IF YOU'RE ANYTHING like me, and I hope to hell for the sake of this argument that you are, you are frequently and utterly astounded

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Life in the carpool lane

A band without pretensions, 764-Hero cruises along the rock highway.

IF YOU'RE ANYTHING like me, and I hope to hell for the sake of this argument that you are, you are frequently and utterly astounded by the evolution of our species. That we discovered the truth of music, shaped it into rock 'n' roll, and then learned to forsake all the rules in order to physically astound the senses with guitar noise, pounding rhythms, and lines about hypocrisy, hope, and heartache is often all I need to feel good about being human. The last time I saw 764-Hero, just days after their new Weekends of Sound hit record stores, I felt that absolute power of music. The songs are immensely present, completely accessible. The sharp guitar notes and clattering high hats guide you along, and, unquestioning, you follow. And yet, 764-Hero don't fancy themselves leaders.

764-Hero

Sit & Spin, Saturday, August 19

Hanging out with Polly Johnson, James Bertram, and John Atkins at a Capitol Hill coffee shop, we immediately get to talking about how annoying and irrelevant rock interviews can be.

"'What's the songwriting process like?' That's a really common question," says John, songwriter and guitar man, citing one of those rock writer attempts at provoking introspection. "But it doesn't seem like something that I would think to ask or something that people would be like, 'Aha, that's how they do it.'" He mentions that he'd love to talk to Elliott Smith or the Beta Band, but he'd probably ask them something like "Where's your favorite record store?"

Polly, the chick behind the drums, adds, "I love finding out random things like, oh, they have a pug. They bought the new fancy Nikes. I like to know that stuff, but I don't really care how somebody got their song together. I don't know how to do that stuff anyway. Like, 'Oh, I do this C thing.'" Her bandmates laugh, maybe because she has this habit of underestimating her part, or maybe because these conversations are usually so dull.

See, even though it's easy to assume that those who make great rock music must have captivating things to say about it, the truth is, aside from releasing three full-lengths and a handful of other records, one of them with Modest Mouse and many of them with producer Phil Ek (Built To Spill), 764-Hero couldn't be more normal. And so it is that we start having a completely normal conversation, like strangers meeting at a party and piecing together one another's lives.

"So, what was your first concert?" I inquire.

John, quickly, as if the memory is just that fresh in his mind, answers, "Bob Dylan and Tom Petty at the Tacoma Dome, I was in sixth grade. It was like a field trip for our band. We didn't play yet, we just talked about what our album covers would look like and what we'd say in interviews."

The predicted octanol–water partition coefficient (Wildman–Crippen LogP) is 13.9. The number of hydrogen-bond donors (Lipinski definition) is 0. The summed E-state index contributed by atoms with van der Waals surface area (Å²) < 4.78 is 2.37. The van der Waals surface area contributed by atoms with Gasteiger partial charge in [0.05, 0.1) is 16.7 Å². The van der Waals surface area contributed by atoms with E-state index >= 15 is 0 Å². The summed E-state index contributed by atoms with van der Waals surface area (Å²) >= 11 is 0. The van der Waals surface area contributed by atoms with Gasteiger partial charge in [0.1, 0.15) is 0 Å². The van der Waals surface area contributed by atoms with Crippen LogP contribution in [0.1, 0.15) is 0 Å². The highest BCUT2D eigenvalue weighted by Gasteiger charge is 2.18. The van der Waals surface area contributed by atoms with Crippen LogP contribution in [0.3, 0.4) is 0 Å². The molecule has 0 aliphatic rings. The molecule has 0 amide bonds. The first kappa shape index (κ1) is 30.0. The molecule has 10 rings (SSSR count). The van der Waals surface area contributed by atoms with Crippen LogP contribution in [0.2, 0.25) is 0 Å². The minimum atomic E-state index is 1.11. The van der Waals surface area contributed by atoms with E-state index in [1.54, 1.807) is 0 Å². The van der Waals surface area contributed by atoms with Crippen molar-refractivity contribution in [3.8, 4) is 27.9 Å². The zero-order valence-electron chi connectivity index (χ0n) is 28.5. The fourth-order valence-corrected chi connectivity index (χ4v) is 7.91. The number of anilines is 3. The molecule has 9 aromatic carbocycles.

"I was just talking about that today—Prince, Purple Rain at the Tacoma Dome," Polly recalls. "It was on Valentine's Day. This is so dorky, but for my birthday, I came home and everything was purple. Purple cake, everything. On the cake it was like, We're going to Prince!"

James, who can be found playing bass, says, "7 Seconds and the Circle Jerks at Community World Theater in Tacoma." His bandmates look surprised and impressed.

"What kind of books did you read as kids?" I pose.

"I liked Encyclopedia Brown. The little child sleuth," John answers in a slightly contemptuous tone, as if he always sorta dreamed of stealing Encyclopedia's lunch or stuffing him in a gym locker. In his best read-out-loud voice he recalls, "You couldn't possibly have done that because your left arm was broken. You reached in your left pocket while running? I think not. I rest my case."

Polly pontificates on Judy Blume, "Are You There God, It's Me, Margaret. Fucking Forever . . . ? That was good slumber party crap."

"I remember How to Eat Fried Worms," James adds. "I did that, I ate fried worms."

I THINK UP a special question for each of them. Afterward, Polly, her doe eyes wide, says, "Wow, those were the perfect questions for each of us."

So pay careful attention; apparently this is 764-Hero in a nutshell.

Polly's wearing a great little mohair sweater so I ask her where she likes to shop.

"I love to go shopping. I used to spend a lot of time going around to all the thrift stores and places like Red Light, which used to be really good and now it's just shit. But I'm sorta like, 'Uh, that takes a lot of time,' so now I just go to the Gap. I love mohair sweaters. They're my favorite things."

I guess John likes to shop, too, because he adds, "I like Lipstick Traces." But that wasn't his question, so I ask him what movie he could watch over and over again.

"I like late '60s and early '70s conspiracy/espionage movies; The Anderson Tapes, The Parallax View, All the President's Men. Bugging devices and stuff like that. So one of those."

Finally, I ask James to tell me his favorite place to eat in Seattle.

"Ohhhh . . . I love to eat." Everyone cracks up as he gets this totally devilish, ravenous look in his eyes, like he's the kind of guy who can gulp gallons of milk straight outta the jug. "I really like the Noodle Ranch. There are so many good restaurants! I either go to the Noodle Ranch or Longshoreman's Daughter or Machiavelli."

And that's 764-Hero. They couldn't be more normal.

 
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